Friday, January 14, 2011


In my last post I commented on the topic of livestock owners being kind and compassionate to their animals. I received some feedback arguing the point that killing animals is actually cruel and in-humane.
I personally separate the raising and death aspects of agriculture into two different areas, but have realized not everyone does.
So, I'm back today to cover the death/killing part. Yes, it happens. Cattle, sheep and other livestock species are raised to be harvested for food. Any meat you eat did come from an animal. They don't "make" meat at the grocery store.
I believe we as humans are charged with caring for animals, and that we also have dominion over them. This is stated in the bible, starting in Genesis, Chapter One, continued in Leviticus, and repeated again in other chapters and versus.
For example:
Leviticus 11:1-3
1 The LORD said to Moses and Aaron, 2 “Say to the Israelites: ‘Of all the animals that live on land, these are the ones you may eat: 3 You may eat any animal that has a divided hoof and that chews the cud
From the New International Version.
That's where my perspective is based. That's why I believe it's okay to raise animals and harvest them for meat. That's why I don't believe in vegetarianism, or veganism, or any other -ism that doesn't believe in meat consumption.
As for the actual part in the process where animals are killed. A vast amount of time, energy and resources have been invested to to ensure the practices used cause the least amount of stress and pain possible for the animal. You may have heard of Temple Grandin, who is one of the most well-known people involved in improving harvesting methods. This is something we're constantly working on and improving. We don't want them to suffer any more than is absolutely necessary.
But, the ultimately, in order to get meat, death occurs.
What would happen if it didn't? What if we let all animals live to a ripe old age, and die of natural causes? This seems to be the most common alternative presented to how animals are managed today.
First, there isn't enough land, grass, hay or grain to feed animals if that situation was allowed to perpetuate. They would starve to death. Even if every person in America tore down their house and moved into high rise apartments and reduced their land footprint significantly, there wouldn't be enough to feed the animals. Personally, I believe that starving to death is a much more gruesome, and in-humane way to die than a quick, almost painless death.
Second, as a species becomes overpopulated, the instance of disease becomes much more prevalent, as do disease carrying bugs, parasites, viruses and bacterias. Again, while the idea of letting everything just live without any management sounds "nice," the reality is that all livestock species would become much more susceptible to disease. This is another thing that doesn't sound very appealing to me when it comes to a way to die. Some diseases can take years to die from, and have serious and painful side effects. Some of these diseases could also be spread to humans much easier, and faster, without the management methods farmers and ranchers keep in place.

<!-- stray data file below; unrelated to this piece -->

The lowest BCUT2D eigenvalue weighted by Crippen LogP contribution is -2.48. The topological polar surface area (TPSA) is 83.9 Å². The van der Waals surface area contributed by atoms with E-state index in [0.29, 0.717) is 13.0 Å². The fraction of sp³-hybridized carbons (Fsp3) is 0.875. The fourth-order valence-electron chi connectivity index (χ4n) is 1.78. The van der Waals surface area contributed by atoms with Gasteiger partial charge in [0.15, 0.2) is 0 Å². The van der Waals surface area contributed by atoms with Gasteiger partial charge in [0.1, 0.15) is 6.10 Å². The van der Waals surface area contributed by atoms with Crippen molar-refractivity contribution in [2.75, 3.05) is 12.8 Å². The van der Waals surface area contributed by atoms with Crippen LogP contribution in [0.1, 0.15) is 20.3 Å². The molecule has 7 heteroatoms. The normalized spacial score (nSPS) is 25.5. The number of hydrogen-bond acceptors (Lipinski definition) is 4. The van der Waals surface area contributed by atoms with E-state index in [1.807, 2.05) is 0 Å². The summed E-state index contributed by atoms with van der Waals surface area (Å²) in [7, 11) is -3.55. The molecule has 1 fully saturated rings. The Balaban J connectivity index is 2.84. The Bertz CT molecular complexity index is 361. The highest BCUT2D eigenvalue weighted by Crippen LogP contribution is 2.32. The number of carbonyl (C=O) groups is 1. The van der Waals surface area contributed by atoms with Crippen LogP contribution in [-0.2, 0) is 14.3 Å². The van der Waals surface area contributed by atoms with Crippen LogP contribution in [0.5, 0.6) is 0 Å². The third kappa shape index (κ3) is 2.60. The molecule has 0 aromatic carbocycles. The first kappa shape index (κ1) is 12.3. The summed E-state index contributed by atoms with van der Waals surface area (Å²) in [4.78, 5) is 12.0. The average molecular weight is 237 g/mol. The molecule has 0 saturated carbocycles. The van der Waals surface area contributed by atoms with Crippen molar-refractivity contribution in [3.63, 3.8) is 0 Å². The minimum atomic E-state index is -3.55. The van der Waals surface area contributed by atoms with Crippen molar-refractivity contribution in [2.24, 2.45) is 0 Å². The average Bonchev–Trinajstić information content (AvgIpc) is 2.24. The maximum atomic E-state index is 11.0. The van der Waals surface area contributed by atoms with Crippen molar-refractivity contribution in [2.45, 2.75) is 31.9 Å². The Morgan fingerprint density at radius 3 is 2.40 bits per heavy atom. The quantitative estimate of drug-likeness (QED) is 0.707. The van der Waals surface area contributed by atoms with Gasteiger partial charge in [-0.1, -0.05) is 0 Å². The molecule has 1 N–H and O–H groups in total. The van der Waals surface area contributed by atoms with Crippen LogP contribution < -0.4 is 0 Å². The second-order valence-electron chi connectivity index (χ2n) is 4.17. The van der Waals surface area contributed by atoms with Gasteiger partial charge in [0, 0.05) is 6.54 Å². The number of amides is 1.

If this sounds a little far fetched, consider the parts of the world that overpopulated with humans. Think about the people that starve without food, and the diseases we've haven't in seen America for decades that are still serious threats.
Third, while the idea of not eating meat, or using any animal by-products may also sound "nice," to some, there is more to it than that. There isn't enough plant-based material in the world to feed the human race for one thing.
Some present the argument that people could eat the plants that animals do. That's incorrect, as most of the plant-based materials animals eat, and convert to meat, are indigestible to humans. We lack the ability that animals with a ruminant stomach do at converting them to energy. A cow can eat grass that you or I couldn't get any nutritional value out of, and she can convert it to pounds of meat, which we can eat, and meet our nutritional needs with.
The other side of that statement is that if we are eating all the plant-based materials, what are all the animals we are no longer raising for meat eating?
Fourth is the cost of almost everything you use daily. Did you know animal by-products are in everything from tires to glue to toothpaste to makeup? Adding animal by-products to some plastics help them bio-degrade faster. If animal by-products weren't used, these and countless other everyday items could go up in price, some significantly.
98 percent of an animal is used, and of that percentage between 55 and 60 percent is usually meat. So half of each harvested animal goes into products that aren't meat.
I don't like the thought of animals dying, but I realize it is a necessary part of life. Myself, and other ranchers do everything in our power to keep our animals happy and healthy during their lives, and we also do everything possible to make their death as quick and painless as possible. The alternative to modern agriculture practices are much more painful, harmful and hurtful to all livestock species in the long run than those we currently use to provide our consumers with the safest and most nutritious meat product in the world.

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